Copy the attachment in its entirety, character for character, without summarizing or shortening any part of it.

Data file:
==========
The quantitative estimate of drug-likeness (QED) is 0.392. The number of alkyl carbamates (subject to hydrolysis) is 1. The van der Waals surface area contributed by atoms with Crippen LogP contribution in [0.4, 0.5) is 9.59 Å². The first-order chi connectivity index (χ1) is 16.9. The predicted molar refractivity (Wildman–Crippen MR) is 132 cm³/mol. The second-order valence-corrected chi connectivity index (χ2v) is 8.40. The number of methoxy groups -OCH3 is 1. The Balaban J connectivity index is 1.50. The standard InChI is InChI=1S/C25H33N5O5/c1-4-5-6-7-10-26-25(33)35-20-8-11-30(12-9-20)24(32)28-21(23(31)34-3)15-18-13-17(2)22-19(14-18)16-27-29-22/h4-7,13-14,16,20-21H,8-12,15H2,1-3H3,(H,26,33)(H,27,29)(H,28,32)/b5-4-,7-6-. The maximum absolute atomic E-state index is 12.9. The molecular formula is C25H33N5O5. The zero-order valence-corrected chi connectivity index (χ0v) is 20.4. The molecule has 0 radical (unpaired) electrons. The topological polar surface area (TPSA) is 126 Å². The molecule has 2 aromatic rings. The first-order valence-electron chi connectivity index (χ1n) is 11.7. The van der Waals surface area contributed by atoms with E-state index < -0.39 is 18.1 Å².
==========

The quantitative estimate of drug-likeness (QED) is 0.392. The number of alkyl carbamates (subject to hydrolysis) is 1. The van der Waals surface area contributed by atoms with Crippen LogP contribution in [0.4, 0.5) is 9.59 Å². The first-order chi connectivity index (χ1) is 16.9. The predicted molar refractivity (Wildman–Crippen MR) is 132 cm³/mol. The second-order valence-corrected chi connectivity index (χ2v) is 8.40. The number of methoxy groups -OCH3 is 1. The Balaban J connectivity index is 1.50. The standard InChI is InChI=1S/C25H33N5O5/c1-4-5-6-7-10-26-25(33)35-20-8-11-30(12-9-20)24(32)28-21(23(31)34-3)15-18-13-17(2)22-19(14-18)16-27-29-22/h4-7,13-14,16,20-21H,8-12,15H2,1-3H3,(H,26,33)(H,27,29)(H,28,32)/b5-4-,7-6-. The maximum absolute atomic E-state index is 12.9. The molecular formula is C25H33N5O5. The zero-order valence-corrected chi connectivity index (χ0v) is 20.4. The molecule has 0 radical (unpaired) electrons. The topological polar surface area (TPSA) is 126 Å². The molecule has 2 aromatic rings. The first-order valence-electron chi connectivity index (χ1n) is 11.7. The van der Waals surface area contributed by atoms with E-state index < -0.39 is 18.1 Å².